Top Ten Tuesday is a weekly meme hosted by the gals over at THE BROKE AND THE BOOKISH. Today it's Jamie's turn. Use this link to check out what other bloggers are listing and talking about under this week's topic.
Top Ten Recommended Books: (In no particular order except as they pop into my mind.)
1) CAPTAIN BLOOD by Rafael Sabatini. For this fabulous recommend, I thank the COMMON READER catalogue which first brought to my attention the books of a writer I was not familiar with. I've read THE SEA HAWK and plan on reading, SCARAMOUCHE soon as I can get a copy. Just absolutely wonderful swashbucklers filled with adventure and daring do. I absolutely love them. And if you haven't seen the film version of CAPTAIN BLOOD with Errol Flynn, I recommend that as well. (Also THE SEA HAWK with Flynn and SCARAMOUCHE with Stewart Granger.) "He was born with the gift of laughter and the sense that the world was mad." The unforgettable opening sentence of SCARAMOUCHE.
2) LEVIATHAN by Scott Westerfield. A book I would normally not have read (I don't read a lot of YA) except that a friend in Colorado sent me a copy and boy, am I glad she did. I loved this little steampunk adventure - my first, and not my last. Love the whole idea of alternate history anyway and the creatively inventive use of steam engine machinery. Victoriana with air travel and curious weapons of mass destruction - sort of.
3) HIS MONKEY WIFE by John Collier (who also wrote the screenplay for the classic, THE AFRICAN QUEEN.) Recommended by Nancy Pearl in her second volume of book recommendations, MORE BOOK LUST. A book that I might never have known about otherwise since my library doesn't have it and I'd never heard of it before. Set in 1920's colonial Africa, HIS MONKEY WIFE tells the tale of a chimp named Emily who falls in love with her owner, a young British twit of a school teacher named Alfred Fatigay. When Alfred goes home to get married - he is affianced to a totally unsuitable woman (who will make his life a living hell), Emily (whom he has brought along as a kind of maid for his fiance) does all she can to derail the marriage. Did I mention that Emily is a great proponent of Emily Bronte? As Nancy Pearl says in her recommendation: "From the first line of the introduction all the way to its oh-so-satisfying (and romantic) last sentence, this not-nearly-well-known-enough novel will warm the heart of even the most cynical reader. I totally agree.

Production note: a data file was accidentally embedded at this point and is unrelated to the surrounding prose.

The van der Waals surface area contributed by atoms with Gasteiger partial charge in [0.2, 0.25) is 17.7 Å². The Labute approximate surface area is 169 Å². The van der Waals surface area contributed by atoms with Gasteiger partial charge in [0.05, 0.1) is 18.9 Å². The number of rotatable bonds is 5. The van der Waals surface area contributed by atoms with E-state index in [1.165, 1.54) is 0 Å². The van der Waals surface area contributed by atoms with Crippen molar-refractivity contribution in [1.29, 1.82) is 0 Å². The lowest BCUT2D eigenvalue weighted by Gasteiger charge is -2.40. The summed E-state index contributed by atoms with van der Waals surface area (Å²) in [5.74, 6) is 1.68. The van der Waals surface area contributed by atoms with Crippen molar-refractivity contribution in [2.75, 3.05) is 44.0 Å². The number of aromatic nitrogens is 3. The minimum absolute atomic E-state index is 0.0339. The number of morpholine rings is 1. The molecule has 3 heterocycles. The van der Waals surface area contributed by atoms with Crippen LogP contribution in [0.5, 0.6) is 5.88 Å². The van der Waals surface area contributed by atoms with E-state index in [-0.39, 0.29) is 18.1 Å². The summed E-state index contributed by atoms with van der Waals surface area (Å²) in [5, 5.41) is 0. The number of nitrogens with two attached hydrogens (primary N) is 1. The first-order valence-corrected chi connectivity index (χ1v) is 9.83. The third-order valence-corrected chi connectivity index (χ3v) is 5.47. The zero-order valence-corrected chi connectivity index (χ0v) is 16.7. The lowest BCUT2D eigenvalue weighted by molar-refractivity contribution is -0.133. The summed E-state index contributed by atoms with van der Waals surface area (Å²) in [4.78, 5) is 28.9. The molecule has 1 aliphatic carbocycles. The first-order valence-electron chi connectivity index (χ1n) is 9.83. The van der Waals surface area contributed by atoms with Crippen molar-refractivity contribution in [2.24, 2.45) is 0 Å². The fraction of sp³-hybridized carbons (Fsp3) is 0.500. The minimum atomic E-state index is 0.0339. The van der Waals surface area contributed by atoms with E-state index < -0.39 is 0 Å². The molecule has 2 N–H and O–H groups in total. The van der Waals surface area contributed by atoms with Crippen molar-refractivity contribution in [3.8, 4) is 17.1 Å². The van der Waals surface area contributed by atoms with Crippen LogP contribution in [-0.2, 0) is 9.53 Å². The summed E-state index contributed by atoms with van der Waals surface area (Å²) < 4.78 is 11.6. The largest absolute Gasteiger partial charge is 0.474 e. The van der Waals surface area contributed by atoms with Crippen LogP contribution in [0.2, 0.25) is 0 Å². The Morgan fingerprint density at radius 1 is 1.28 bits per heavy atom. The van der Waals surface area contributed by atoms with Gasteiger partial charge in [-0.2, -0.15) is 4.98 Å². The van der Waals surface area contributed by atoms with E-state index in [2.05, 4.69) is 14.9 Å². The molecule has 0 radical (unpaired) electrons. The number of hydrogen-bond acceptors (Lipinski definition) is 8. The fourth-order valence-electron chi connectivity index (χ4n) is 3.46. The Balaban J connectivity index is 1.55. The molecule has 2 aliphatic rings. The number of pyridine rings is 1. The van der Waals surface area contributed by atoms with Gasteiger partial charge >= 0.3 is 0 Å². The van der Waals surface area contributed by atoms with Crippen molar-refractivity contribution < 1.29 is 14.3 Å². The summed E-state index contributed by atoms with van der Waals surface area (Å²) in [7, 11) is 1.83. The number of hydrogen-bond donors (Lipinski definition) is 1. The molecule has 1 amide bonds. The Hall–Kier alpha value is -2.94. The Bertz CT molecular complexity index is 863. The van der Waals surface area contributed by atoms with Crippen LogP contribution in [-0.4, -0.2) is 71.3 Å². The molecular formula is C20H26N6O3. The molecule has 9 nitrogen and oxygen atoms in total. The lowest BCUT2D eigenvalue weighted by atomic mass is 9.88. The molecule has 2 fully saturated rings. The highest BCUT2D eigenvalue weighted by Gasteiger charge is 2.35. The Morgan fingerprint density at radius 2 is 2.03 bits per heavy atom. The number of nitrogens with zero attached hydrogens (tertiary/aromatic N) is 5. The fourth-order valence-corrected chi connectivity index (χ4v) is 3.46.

4) ACQUA ALTA by Donna Leon. Another gift from another friend, another great series discovered. I've yet to read the rest, but I'm gearing up to scoop them all out of the library this summer. I'll be spending time visiting Venice, solving mysteries with the intrepid Commissario Guido Brunetti - at least in my imagination. I wish I were really going to Venice, but this is the second best thing.
5) The books of G.M. Ford, including the Leo Waterman series and especially the Frank Corso series. Corso is a disgraced journalist, an anti-hero in a series of very dark, offbeat, noir-ish books set in an around Seattle. The Waterman books are more humorous and remind me of my recent read of Brian DeSilva's book ROGUE ISLAND. (If you like DeSilva, you'll also like the Waterman books by G.M. Ford.) First book in the Corso series: FURY. First book in the Leo Waterman series: WHO IN HELL IS WANDA FUCA? Both series recommended by a good friend in Seattle.
6) LOOK HOMEWARD, ANGEL by Thomas Wolfe. Recommended to me eons ago, by my high school English teacher, Miss Eisenberg. An eye-opening, life-enhancing book that taught me many things about writing and about the appreciation of writing.
7) CRYPTONOMICON by Neal Stephenson. Recommended by Nancy Pearl - she said it's one of her all time favorite books. She was right. It is also one of my all time favorites. A book I would probably not have read except that that she was so enthusiastic about it. This is a gargantuan book full of ideas, eccentric and otherwise. Stephenson is known as the 'king of cyberpunk'. I read the book anyway. LOVED IT!!! You can teach an old dog new tricks. HA!
8) THE WINTER QUEEN, MURDER ON THE LEVIATHAN and THE DEATH OF ACHILLES by the Russian writer, Boris Akunin. Highly recommended to me by my friend in Seattle (who also recommend G.M. Ford). These books are slow in coming since they're written in Russian and it seems to take forever to translate them into English. The policeman Erast Fandorin (one of the great character names in literature, I think) appears to be a kind of government operative who goes about solving crimes in turn of the century Russia. Wonderful books, very different from anything else out there. My favorite: MURDER ON THE LEVIATHAN.
9) BY A SLOW RIVER by Philippe Claudel. Recommended by the same friend in Seattle mentioned above. An enormously moving book with a heartbreaking surprise of an ending which you will never forget. A tale told from memory, a book that takes place in a small French village within hearing distance of the guns of WWI. A brilliant book that crosses the line (if that line exists at all) between literary writing and mystery.
10) DADDY LONG-LEGS by Jean Webster. An epistolary novel (I love them!) recommended by Nancy Pearl in MORE BOOK LUST. You've probably heard or seen the charming MGM musical film with Leslie Caron and Fred Astaire, now read the book. It is as charming and engaging in its own way. Written in 1912, it remains a lovely, gentle, romantic read.